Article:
Research may improve artificial joints used in hip replacement surgery
A new Journal of Orthopaedic Research study that examined artificial joints used for total hip replacement found that ceramic components may experience less corrosion than cobalt-chromium components. (2018-01-10)

Electronic skin has a strong future stretching ahead
Soft, stretchy, slimline and strong electronics could accelerate the arrival of artificial skin. (2020-11-27)

New electronic skin can react to pain like human skin
New pain-sensing prototype mimics the body's near-instant feedback response and reacts to painful sensations with the same lighting speed that nerve signals travel to the brain. It's a significant advance towards next-generation biomedical technologies, smart prosthetics and intelligent robotics. (2020-09-01)

Skin injuries to patients can be avoided when radiation dose is monitored
Maximum radiation skin dose during coronary angioplasty can be accurately determined by monitoring the total entrance skin radiation dose as the patient is being examined and dividing that number in half according to a recent study conducted by researchers at Tohoku University in Sendai, Japan. By knowing the maximum radiation skin dose, radiologists can avoid skin injury to the patient, the researchers said. (2007-11-20)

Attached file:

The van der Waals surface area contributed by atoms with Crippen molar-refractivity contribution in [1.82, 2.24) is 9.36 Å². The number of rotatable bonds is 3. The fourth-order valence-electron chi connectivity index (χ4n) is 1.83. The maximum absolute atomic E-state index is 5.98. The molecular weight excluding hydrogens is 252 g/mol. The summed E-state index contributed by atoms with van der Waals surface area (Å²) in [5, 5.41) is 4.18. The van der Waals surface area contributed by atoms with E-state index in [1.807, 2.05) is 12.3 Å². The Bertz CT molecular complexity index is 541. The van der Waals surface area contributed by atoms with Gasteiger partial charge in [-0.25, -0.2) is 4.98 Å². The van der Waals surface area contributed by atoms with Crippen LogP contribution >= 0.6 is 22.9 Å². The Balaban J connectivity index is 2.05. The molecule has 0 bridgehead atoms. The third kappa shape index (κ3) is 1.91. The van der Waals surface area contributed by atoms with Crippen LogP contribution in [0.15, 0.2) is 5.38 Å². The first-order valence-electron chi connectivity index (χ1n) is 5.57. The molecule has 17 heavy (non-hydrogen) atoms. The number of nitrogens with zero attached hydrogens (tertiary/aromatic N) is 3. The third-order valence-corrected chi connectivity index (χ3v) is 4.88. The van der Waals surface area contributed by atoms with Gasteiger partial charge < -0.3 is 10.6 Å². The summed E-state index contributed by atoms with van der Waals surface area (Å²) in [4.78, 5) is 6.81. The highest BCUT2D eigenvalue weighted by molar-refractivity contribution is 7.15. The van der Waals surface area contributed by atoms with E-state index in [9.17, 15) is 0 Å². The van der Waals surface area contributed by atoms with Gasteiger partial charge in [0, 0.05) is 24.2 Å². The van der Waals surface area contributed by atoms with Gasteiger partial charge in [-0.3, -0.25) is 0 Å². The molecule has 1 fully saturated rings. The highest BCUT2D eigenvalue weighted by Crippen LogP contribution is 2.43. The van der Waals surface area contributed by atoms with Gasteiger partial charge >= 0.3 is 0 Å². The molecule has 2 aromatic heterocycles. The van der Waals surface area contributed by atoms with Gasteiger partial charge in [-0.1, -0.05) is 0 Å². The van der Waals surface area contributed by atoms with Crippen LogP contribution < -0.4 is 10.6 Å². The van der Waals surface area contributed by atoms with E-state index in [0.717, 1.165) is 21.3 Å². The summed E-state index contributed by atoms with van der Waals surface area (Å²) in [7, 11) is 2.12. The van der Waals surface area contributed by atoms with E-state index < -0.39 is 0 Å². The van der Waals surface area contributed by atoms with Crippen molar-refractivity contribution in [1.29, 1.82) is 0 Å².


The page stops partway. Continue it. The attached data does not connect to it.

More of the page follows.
Reversing DNA damage caused by the sun before it becomes skin cancer may be possible
Scientists have synthesized an artificial enzyme they believe can repair sun-damaged DNA, the cause of many skin cancers. The scientists are hopeful the research may someday lead to a protective after-the-fact sunscreen or other product. The research was presented at the 221st national meeting of the American Chemical Society. (2001-04-05)